November 16, 2014 6:49 PM . Kevin Harvick and Rodney Childers first had to build a team.Then together they chased a dream.On Sunday, in their first season as a driver/crew chief combination, they shared the payoff – a victory in the Ford 400 at Homestead-Miami Speedway, and with it, the Sprint Cup Series championship.“These are the moments that you live for,” said Harvick, who earned his first series championship after holding off Ryan Newman for the win. “Everybody expected us to win last week at Phoenix and we did. “It was a mentally draining week leading up to today, but I woke up this morning believing we were in the right spot. And here we are.”Harvick, Joey Logano, Denny Hamlin and Ryan Newman came into the season finale under NASCAR’s new Chase format on equal footing. The championship would go to whichever of the four drivers crossed the finish line first, whether they won the race.For the second time since the Cup series moved its season finale to Homestead, Harvick ended up double-dipping with the race victory and the championship.It was a long journey this season and it began by constructing a team, as both Harvick and Childers moved to Stewart-Haas Racing in the offseason – Harvick from Richard Childress Racing and Childers from Michael Waltrip Racing.“We never talked about money, we never talked about anything financial. It was just ‘Go get what you need,’ ” Harvick said of team co-owners Gene Haas and Tony Stewart. “We built all brand new race cars, trucks, trailers … (got) all new people.“This format really helped us build through the year. We had really fast cars but it helped us build as a team. All the character-building moments that led to this moment – to close that deal out at the end to get a championship.”Childers said many people probably didn’t understand all that went in to building the No. 4 Chevrolet team and having it ready to go for the season opener.“The hard times was building all those race cars and getting that truck and trailer here and outfitting that entire thing and building that pit box and building the tool boxes,” Childers said.“We didn’t have a single jack stand. We didn’t have a bench for the shop. We didn’t have anything.”Harvick spent virtually his entire NASCAR career at RCR and was thrust into the Cup series in 2001, when he began driving for Dale Earnhardt’s team after he was killed in a last-lap wreck in the season-opening Daytona 500.Harvick won many Cup races at RCR and had been in contention to win the series championship on several occasions. He also won two Nationwide Series titles at RCR. Leaving was not going to be easy.“A lot of people thought it would be scary, but for Kevin, he wanted that challenge,” said Harvick’s wife, DeLana. “To have Rodney Childers and everybody at SHR believe in him meant the world to him.”All four title contenders never seemed to drift far from each other during the race, even as Jeff Gordon spent much of the night out front.On Lap 250 of 267, Gordon and Denny Hamlin elected to remain on the track while Harvick and fellow title contenders Joey Logano and Newman pit for tires.Logano found disaster on pit road as his car fell off its jackstand during the stop. Newman took on two tires and restarted in third. Childers had Harvick take four new tires and restarted 12th.By the next caution on Lap 256, Hamlin had moved into the lead and Harvick had made his way up to sixth. On the restart on Lap 259, Hamlin and Newman got to battling each other and Harvick powered past both and into the lead on Lap 260.One last caution bunched the field, but Harvick had little trouble pulling away.“We were able to go so hard on the restarts. Rodney Childers isn’t scared to make a call,” Harvick said. “He does what is right, and right or wrong we had to believe in what we did and kept going with it.”Newman finished second in the final series standings, Hamlin was third and Logano fourth. Brad Keselowski, who finished third in the race, finished fifth in series points.Sign up today for a free 30 day free trial of unlimited digital access. View More Video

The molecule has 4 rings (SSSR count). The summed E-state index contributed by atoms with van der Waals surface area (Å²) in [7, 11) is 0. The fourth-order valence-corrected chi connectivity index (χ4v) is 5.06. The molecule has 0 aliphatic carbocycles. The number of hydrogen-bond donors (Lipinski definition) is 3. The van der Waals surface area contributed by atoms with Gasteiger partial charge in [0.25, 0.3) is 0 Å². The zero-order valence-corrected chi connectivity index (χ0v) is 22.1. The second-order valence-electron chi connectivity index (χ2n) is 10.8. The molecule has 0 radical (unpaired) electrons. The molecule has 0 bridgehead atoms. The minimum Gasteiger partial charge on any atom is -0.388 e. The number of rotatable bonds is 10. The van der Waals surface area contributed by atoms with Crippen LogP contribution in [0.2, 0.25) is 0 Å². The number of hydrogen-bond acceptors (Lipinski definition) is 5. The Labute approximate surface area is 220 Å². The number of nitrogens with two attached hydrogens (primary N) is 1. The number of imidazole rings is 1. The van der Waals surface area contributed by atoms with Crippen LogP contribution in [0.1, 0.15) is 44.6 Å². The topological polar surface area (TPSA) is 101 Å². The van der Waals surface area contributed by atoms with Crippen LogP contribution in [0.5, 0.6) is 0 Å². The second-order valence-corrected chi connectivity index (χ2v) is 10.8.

By Paul A. Spechtaspecht@newsobserver.com February 27, 2017 12:16 PM A man who led a downtown Raleigh company for 16 years will lead the district’s top advocacy group.The Downtown Raleigh Alliance announced on Monday that former News & Observer Publisher Orage Quarles III will serve as the nonprofit’s interim director while its board recruits someone to replace former leader David Diaz, who’s leaving for another job on March 10. Quarles retired from The N&O last summer and was replaced by Sara Glines.The DRA board picked Quarles because he showed “strategic leadership” by diversifying The N&O’s business to adjust to the changing media landscape, according to a DRA statement.“As they navigated the economic downturn that caused significant cuts to advertising revenue and numbers of full-time staff, Quarles’ leadership drove the paper to double its free community newspaper offerings and significantly grew its online presence,” the statement says.The DRA statement didn’t forecast how long it might take to hire a new president. Jon Wilson, chairman of the board, said he looks forward to working with Quarles.“He brings a wealth of experience and connections to lead DRA through the continued revitalization and enhancement of the downtown area,” Wilson said.The DRA is funded by a special tax on downtown property owners and private donations and serves an area that’s roughly defined by Peace Street in the north, Glenwood Avenue in the west, Martin Luther King Jr. Boulevard in the South and Blount Street in the east, in addition to Moore Square.Over the last decade, the DRA doubled its annual budget to $2.1 million from $900,000 and became known for hosting events such as Restaurant Week, First Friday and the downtown Farmers Market. Diaz, who joined DRA in 2007, is leaving to become president of Tysons Partnership in Fairfax County, Va. Quarles, for his part, previously served on the DRA board of directors from 2001 to 2007.He currently serves on many boards throughout the community, including the N.C. Museum of History and the Dix Park Conservancy.“I am proud to contribute to an organization that has had such a positive impact on downtown Raleigh,” Quarles said in a statement. “I look forward to contributing to DRA’s vision for revitalizing the downtown area and fostering their momentum in enhancing quality of life and economic success.”Paul A. Specht: 919-829-4870, @AndySpechtSign up today for a free 30 day free trial of unlimited digital access. View More Video





#Contact US #Terms of Use #Privacy Policy #Earnings Disclaimer